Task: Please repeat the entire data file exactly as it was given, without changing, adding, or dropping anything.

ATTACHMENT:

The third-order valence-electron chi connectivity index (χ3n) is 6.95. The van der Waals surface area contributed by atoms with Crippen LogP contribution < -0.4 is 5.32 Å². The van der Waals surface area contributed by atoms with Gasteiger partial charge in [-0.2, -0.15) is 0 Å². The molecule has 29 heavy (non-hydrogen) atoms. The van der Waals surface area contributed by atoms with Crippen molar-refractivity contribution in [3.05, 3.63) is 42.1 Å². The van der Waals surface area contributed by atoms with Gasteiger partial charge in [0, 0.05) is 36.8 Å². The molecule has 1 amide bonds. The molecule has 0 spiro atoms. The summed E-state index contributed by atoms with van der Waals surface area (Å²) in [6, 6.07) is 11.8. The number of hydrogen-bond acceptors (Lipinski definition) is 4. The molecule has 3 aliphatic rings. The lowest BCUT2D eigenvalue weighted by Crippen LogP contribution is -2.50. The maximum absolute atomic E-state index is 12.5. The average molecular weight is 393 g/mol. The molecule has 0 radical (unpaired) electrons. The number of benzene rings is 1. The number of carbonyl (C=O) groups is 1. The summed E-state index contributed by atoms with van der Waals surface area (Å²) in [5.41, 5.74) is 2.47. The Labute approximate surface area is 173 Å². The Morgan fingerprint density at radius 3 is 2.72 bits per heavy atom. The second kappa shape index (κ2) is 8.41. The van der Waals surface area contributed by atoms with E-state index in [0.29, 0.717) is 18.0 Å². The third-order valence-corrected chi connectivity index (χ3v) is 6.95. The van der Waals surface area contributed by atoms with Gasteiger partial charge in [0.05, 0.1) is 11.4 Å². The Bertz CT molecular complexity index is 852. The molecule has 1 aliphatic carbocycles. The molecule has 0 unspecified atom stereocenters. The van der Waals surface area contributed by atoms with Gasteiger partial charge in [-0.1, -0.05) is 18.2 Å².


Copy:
The third-order valence-electron chi connectivity index (χ3n) is 6.95. The van der Waals surface area contributed by atoms with Crippen LogP contribution < -0.4 is 5.32 Å². The van der Waals surface area contributed by atoms with Gasteiger partial charge in [-0.2, -0.15) is 0 Å². The molecule has 29 heavy (non-hydrogen) atoms. The van der Waals surface area contributed by atoms with Crippen molar-refractivity contribution in [3.05, 3.63) is 42.1 Å². The van der Waals surface area contributed by atoms with Gasteiger partial charge in [0, 0.05) is 36.8 Å². The molecule has 1 amide bonds. The molecule has 0 spiro atoms. The summed E-state index contributed by atoms with van der Waals surface area (Å²) in [6, 6.07) is 11.8. The number of hydrogen-bond acceptors (Lipinski definition) is 4. The molecule has 3 aliphatic rings. The lowest BCUT2D eigenvalue weighted by Crippen LogP contribution is -2.50. The maximum absolute atomic E-state index is 12.5. The average molecular weight is 393 g/mol. The molecule has 0 radical (unpaired) electrons. The number of benzene rings is 1. The number of carbonyl (C=O) groups is 1. The summed E-state index contributed by atoms with van der Waals surface area (Å²) in [5.41, 5.74) is 2.47. The Labute approximate surface area is 173 Å². The Morgan fingerprint density at radius 3 is 2.72 bits per heavy atom. The second kappa shape index (κ2) is 8.41. The van der Waals surface area contributed by atoms with E-state index in [0.29, 0.717) is 18.0 Å². The third-order valence-corrected chi connectivity index (χ3v) is 6.95. The van der Waals surface area contributed by atoms with Gasteiger partial charge in [0.05, 0.1) is 11.4 Å². The Bertz CT molecular complexity index is 852. The molecule has 1 aliphatic carbocycles. The molecule has 0 unspecified atom stereocenters. The van der Waals surface area contributed by atoms with Gasteiger partial charge in [-0.1, -0.05) is 18.2 Å².